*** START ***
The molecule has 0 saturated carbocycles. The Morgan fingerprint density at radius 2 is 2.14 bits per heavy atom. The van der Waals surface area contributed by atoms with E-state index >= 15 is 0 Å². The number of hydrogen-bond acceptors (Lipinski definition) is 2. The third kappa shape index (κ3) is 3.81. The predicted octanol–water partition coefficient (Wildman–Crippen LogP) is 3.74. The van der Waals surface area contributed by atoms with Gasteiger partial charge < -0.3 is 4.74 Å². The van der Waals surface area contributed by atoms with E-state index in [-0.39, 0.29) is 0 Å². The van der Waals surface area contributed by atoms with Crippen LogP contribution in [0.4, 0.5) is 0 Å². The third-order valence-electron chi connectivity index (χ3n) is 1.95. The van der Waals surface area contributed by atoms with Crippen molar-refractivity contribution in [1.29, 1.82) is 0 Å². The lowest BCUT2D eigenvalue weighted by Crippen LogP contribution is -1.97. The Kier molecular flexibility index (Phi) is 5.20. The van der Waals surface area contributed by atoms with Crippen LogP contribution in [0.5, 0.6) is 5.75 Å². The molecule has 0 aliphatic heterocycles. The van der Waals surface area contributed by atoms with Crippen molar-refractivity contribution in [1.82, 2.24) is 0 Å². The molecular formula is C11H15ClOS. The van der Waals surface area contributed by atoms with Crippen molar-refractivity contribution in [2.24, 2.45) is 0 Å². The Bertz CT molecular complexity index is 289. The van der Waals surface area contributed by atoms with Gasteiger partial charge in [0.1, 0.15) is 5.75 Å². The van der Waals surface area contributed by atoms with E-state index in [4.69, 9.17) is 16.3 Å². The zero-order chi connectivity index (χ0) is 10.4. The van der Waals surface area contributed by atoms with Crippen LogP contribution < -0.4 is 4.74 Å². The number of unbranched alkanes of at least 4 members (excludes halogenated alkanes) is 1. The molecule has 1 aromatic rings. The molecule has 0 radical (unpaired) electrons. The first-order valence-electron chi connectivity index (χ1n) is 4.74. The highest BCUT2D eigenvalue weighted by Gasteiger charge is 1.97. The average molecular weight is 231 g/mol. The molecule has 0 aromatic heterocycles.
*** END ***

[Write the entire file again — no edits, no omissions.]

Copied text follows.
The molecule has 0 saturated carbocycles. The Morgan fingerprint density at radius 2 is 2.14 bits per heavy atom. The van der Waals surface area contributed by atoms with E-state index >= 15 is 0 Å². The number of hydrogen-bond acceptors (Lipinski definition) is 2. The third kappa shape index (κ3) is 3.81. The predicted octanol–water partition coefficient (Wildman–Crippen LogP) is 3.74. The van der Waals surface area contributed by atoms with Gasteiger partial charge < -0.3 is 4.74 Å². The van der Waals surface area contributed by atoms with E-state index in [-0.39, 0.29) is 0 Å². The van der Waals surface area contributed by atoms with Crippen LogP contribution in [0.4, 0.5) is 0 Å². The third-order valence-electron chi connectivity index (χ3n) is 1.95. The van der Waals surface area contributed by atoms with Crippen molar-refractivity contribution in [1.29, 1.82) is 0 Å². The lowest BCUT2D eigenvalue weighted by Crippen LogP contribution is -1.97. The Kier molecular flexibility index (Phi) is 5.20. The van der Waals surface area contributed by atoms with Crippen LogP contribution in [0.5, 0.6) is 5.75 Å². The molecule has 0 aliphatic heterocycles. The van der Waals surface area contributed by atoms with Crippen molar-refractivity contribution in [1.82, 2.24) is 0 Å². The molecular formula is C11H15ClOS. The van der Waals surface area contributed by atoms with Crippen molar-refractivity contribution in [2.24, 2.45) is 0 Å². The Bertz CT molecular complexity index is 289. The van der Waals surface area contributed by atoms with Gasteiger partial charge in [0.1, 0.15) is 5.75 Å². The van der Waals surface area contributed by atoms with E-state index in [4.69, 9.17) is 16.3 Å². The zero-order chi connectivity index (χ0) is 10.4. The van der Waals surface area contributed by atoms with Crippen LogP contribution < -0.4 is 4.74 Å². The number of unbranched alkanes of at least 4 members (excludes halogenated alkanes) is 1. The molecule has 1 aromatic rings. The molecule has 0 radical (unpaired) electrons. The first-order valence-electron chi connectivity index (χ1n) is 4.74. The highest BCUT2D eigenvalue weighted by Gasteiger charge is 1.97. The average molecular weight is 231 g/mol. The molecule has 0 aromatic heterocycles.